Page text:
Sir Edward Coley Burne-Jones' oil painting The Wheel of Fortune portrays a giant wheel, turned by Dame Fortune, carrying the three nude figures — presumably a king, a poet, and a slave, as indicated by the crown and laurel wreath. The foreground takes up almost all of the view, leaving only a small portion free in the upper left corner to show a wall and tree beneath a grey sky. Dame Fortune towers above the three men, her heavy clothing and cap covering most of her body in contrast to the almost complete nudity of the mortals. Their faces seem strangely void of expression, Dame Fortune gazing down dispassionately and both the slave and king looking into the distance. Only the poet looks, not at Fortune's face but at her feet, with a mildly pleading air. The figures are reminiscent of Michelangelo's works as well as the ancient Greek and Roman sculptures he based his work on, with their idealized bodies and Dame Fortune's distinctive contrapposto pose.
1. Various shades of brown dominate this painting when perhaps another artist would have used brighter colors when portraying a figure such as Fortune. Why did Burne-Jones choose such muted colors? Were they to set a certain tone, or was there another message he meant to broadcast?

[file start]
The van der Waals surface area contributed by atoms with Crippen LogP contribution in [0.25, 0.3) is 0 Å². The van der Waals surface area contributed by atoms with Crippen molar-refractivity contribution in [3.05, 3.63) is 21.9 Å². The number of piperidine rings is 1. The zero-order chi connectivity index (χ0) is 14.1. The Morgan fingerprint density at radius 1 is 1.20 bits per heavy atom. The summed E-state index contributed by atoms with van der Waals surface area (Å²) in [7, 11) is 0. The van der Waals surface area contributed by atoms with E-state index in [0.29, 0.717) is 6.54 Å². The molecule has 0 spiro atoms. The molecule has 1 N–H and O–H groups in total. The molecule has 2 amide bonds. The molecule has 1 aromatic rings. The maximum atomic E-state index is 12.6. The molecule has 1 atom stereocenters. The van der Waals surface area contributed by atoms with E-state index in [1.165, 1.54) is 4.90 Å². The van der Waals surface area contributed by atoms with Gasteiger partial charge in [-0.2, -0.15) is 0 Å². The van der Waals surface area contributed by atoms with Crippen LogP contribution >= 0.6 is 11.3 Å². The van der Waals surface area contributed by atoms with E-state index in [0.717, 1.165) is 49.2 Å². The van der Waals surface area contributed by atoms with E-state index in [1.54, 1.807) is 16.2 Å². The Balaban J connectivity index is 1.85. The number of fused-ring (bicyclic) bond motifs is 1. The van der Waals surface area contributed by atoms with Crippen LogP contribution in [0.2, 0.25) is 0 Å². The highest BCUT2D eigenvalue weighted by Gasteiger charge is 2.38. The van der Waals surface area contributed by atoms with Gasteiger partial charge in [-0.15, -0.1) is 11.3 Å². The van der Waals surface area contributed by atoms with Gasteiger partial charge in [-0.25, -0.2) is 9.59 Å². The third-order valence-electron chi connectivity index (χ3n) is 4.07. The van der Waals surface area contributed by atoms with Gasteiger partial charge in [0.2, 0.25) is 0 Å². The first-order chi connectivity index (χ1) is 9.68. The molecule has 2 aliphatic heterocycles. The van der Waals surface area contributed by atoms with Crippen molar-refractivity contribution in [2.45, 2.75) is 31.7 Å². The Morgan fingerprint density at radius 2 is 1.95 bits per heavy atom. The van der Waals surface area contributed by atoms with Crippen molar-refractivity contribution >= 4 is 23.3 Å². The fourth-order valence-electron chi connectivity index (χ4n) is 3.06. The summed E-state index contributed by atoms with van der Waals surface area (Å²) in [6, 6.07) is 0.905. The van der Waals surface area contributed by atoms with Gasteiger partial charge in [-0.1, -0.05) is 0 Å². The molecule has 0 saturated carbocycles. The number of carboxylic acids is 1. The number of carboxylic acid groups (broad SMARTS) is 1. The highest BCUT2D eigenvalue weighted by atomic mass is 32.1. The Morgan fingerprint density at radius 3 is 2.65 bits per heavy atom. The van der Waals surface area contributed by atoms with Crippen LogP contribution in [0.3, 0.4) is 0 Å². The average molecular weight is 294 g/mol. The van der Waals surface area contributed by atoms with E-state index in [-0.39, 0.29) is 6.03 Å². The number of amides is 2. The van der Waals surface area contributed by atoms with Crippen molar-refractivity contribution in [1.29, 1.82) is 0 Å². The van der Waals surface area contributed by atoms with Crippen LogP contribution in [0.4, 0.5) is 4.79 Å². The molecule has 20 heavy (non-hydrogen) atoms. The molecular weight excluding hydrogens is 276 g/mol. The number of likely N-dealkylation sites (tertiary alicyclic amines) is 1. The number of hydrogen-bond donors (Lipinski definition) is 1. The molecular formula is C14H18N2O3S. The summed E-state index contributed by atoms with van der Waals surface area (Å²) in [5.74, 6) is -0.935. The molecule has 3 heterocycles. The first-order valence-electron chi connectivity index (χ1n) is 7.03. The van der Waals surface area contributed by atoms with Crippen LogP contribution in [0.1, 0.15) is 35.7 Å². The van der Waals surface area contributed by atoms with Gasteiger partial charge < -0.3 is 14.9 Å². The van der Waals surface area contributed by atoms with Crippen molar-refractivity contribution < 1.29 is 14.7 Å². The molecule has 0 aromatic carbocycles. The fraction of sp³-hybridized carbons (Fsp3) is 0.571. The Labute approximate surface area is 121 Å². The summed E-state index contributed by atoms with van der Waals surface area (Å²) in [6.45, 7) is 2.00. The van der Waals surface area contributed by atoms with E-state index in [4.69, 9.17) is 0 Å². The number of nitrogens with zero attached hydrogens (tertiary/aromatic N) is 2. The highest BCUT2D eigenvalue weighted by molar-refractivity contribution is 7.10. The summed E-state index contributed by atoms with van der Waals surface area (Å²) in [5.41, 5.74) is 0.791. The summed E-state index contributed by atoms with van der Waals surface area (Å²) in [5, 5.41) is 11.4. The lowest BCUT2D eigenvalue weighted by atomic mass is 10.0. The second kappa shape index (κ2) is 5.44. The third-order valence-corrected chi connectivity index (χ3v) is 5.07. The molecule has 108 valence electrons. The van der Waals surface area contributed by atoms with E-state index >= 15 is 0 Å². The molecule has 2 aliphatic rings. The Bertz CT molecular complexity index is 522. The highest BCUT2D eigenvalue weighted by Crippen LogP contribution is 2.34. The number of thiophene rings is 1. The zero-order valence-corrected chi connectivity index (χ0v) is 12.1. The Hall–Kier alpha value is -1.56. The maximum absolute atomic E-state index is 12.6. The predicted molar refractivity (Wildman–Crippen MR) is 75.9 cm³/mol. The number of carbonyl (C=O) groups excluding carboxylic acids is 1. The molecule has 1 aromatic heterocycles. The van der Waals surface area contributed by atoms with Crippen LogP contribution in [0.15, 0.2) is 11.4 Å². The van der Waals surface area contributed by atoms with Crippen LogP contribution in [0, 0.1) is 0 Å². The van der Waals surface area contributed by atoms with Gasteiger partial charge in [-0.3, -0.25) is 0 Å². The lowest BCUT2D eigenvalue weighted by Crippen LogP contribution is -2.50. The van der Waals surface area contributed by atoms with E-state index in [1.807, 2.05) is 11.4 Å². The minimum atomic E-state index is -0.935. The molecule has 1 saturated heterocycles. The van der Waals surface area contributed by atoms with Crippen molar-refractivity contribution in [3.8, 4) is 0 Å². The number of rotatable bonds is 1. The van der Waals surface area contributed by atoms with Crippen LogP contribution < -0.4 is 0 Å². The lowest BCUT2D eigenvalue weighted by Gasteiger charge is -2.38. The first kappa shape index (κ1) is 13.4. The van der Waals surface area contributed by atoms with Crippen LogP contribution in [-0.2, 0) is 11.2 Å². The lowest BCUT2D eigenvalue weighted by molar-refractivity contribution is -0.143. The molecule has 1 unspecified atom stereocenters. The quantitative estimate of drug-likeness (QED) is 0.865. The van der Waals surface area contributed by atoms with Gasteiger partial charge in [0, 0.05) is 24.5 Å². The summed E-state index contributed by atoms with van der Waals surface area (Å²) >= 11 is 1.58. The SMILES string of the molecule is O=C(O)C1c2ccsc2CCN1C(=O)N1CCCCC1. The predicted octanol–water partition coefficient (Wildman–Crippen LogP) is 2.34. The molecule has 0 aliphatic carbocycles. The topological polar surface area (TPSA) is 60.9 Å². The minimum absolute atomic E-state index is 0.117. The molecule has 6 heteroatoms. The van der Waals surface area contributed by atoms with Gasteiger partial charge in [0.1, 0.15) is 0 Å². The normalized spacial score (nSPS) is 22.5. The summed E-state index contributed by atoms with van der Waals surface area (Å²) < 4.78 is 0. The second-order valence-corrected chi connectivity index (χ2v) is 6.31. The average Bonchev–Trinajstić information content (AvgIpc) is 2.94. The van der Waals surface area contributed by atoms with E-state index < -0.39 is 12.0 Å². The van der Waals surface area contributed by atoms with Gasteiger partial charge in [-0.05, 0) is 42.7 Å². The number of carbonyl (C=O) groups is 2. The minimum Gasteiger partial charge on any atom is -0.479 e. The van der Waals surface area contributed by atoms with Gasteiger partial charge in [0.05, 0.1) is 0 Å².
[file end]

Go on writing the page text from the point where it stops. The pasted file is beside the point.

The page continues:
2. It seems that the lowest male, wearing the laurel leaves, and the center male, wearing the crown and bearing a scepter, would be the poet and king, respectively. If this is so, then the slave stands higher than both the poet and the king; in fact, he stands on the head of the king in order to reach his lofty position. Why would Burne-Jones put the slave above the other two?
3. The simplicity of the wheel, though fitting with the rest of the composition, seems different that would be expected of the Wheel that guides peoples' lives. What may have influenced the artist's depiction of such an important part of people's lives and destinies?
4. Pre-Raphaelite paintings typically showed women with long, wavy, richly hued tresses. Burne-Jones' Dame Fortune, however, hides her hair in a helmet, or cap. Why would he choose to do so?
Last modified 28 October 2004